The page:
October 24 is also known as the World Polio Day, which is marked to highlight the global efforts toward a polio-free world. The day also honours the contributions of those on the frontlines in the fight to eradicate the polio virus from every corner of the globe.
The day also encourages a widespread use of safe and effective vaccines to curb the poliomyelitis, commonly known as polio. It is expected to become the second human disease ever to be eradicated after smallpox.
According to the World Health Organisation, polio cases have decreased by over 99% since 1988, from an estimated 350,000 cases to 22 reported cases in 2017. This drastic reduction is the result of the global effort to eradicate the disease. In 2020, only three countries in the world have reported the transmission of polio, which are Pakistan, Afghanistan and Nigeria.
World Polio Day celebrates this progress and the people, volunteers, and local health workers, who make it possible by getting their own children vaccinated. It also honours the people working to reach every last child until no child’s future is threatened by the crippling impact of this disease.
Poliomyelitis is a highly infectious viral disease that mostly affects children under the age of five. It is transmitted by person-to-person spread mainly through the faecal-oral route. It can also be transmitted less frequently by a common source like contaminated water or food. The virus then multiplies in the intestine, from where it can invade the nervous system and cause paralysis.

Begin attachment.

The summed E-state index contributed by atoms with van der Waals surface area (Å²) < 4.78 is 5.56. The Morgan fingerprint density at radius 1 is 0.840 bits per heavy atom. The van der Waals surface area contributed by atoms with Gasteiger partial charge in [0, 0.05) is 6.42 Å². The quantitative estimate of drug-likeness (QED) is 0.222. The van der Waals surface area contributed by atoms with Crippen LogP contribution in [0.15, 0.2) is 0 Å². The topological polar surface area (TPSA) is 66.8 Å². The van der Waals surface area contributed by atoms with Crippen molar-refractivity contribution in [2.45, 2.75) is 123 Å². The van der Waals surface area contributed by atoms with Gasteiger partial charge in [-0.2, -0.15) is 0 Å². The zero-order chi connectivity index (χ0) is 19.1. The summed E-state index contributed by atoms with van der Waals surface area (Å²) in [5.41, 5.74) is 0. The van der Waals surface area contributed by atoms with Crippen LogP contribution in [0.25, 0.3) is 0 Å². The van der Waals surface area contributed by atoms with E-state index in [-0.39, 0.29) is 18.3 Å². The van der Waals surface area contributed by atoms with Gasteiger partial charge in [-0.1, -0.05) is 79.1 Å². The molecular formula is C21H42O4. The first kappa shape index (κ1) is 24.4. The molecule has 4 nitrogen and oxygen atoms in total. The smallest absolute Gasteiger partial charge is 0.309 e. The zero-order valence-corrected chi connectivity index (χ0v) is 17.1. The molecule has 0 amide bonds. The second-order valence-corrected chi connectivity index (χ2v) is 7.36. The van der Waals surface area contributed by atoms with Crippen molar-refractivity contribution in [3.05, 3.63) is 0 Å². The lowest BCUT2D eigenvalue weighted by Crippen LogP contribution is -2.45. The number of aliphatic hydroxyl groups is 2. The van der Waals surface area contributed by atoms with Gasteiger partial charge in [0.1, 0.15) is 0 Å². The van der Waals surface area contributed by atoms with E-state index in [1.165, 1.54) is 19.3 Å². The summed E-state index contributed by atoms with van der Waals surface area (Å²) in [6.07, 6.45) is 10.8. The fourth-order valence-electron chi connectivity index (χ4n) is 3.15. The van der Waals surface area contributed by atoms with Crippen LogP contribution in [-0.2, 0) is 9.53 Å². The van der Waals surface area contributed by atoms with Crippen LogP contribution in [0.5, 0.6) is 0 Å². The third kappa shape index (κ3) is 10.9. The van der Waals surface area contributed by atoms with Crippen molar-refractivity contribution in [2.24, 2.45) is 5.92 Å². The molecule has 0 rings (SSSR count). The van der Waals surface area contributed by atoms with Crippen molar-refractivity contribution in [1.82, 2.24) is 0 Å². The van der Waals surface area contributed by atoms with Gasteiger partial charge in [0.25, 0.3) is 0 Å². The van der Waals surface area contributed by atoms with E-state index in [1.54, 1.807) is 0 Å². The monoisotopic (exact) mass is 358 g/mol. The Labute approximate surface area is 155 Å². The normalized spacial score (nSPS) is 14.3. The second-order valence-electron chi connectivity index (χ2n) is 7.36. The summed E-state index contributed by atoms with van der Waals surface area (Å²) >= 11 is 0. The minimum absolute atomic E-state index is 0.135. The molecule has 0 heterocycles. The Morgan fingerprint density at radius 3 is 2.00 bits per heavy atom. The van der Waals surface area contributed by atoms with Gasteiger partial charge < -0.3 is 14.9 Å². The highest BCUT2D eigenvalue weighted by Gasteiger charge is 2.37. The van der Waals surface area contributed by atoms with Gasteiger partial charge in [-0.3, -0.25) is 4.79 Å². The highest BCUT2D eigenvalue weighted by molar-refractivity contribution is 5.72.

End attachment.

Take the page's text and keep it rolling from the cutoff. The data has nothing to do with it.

A resolution was adopted by the World Health Assembly in 1988 for the worldwide eradication of polio under which the Global Polio Eradication Initiative was launched. Spearheaded by national governments, the WHO, Rotary International, the US Centers for Disease Control and Prevention (CDC), UNICEF, and even the Bill & Melinda Gates Foundation and Gavi, the Vaccine Alliance became an essential part of it in later years.
The poliovirus has three strains (type 1, type 2 and type 3), wild poliovirus type 2 was eradicated in 1999 and no further case of wild poliovirus type 3 has been found since it was last reported in Nigeria in November 2012. Both type 2 and type 3 strains have officially been declared as globally eradicated.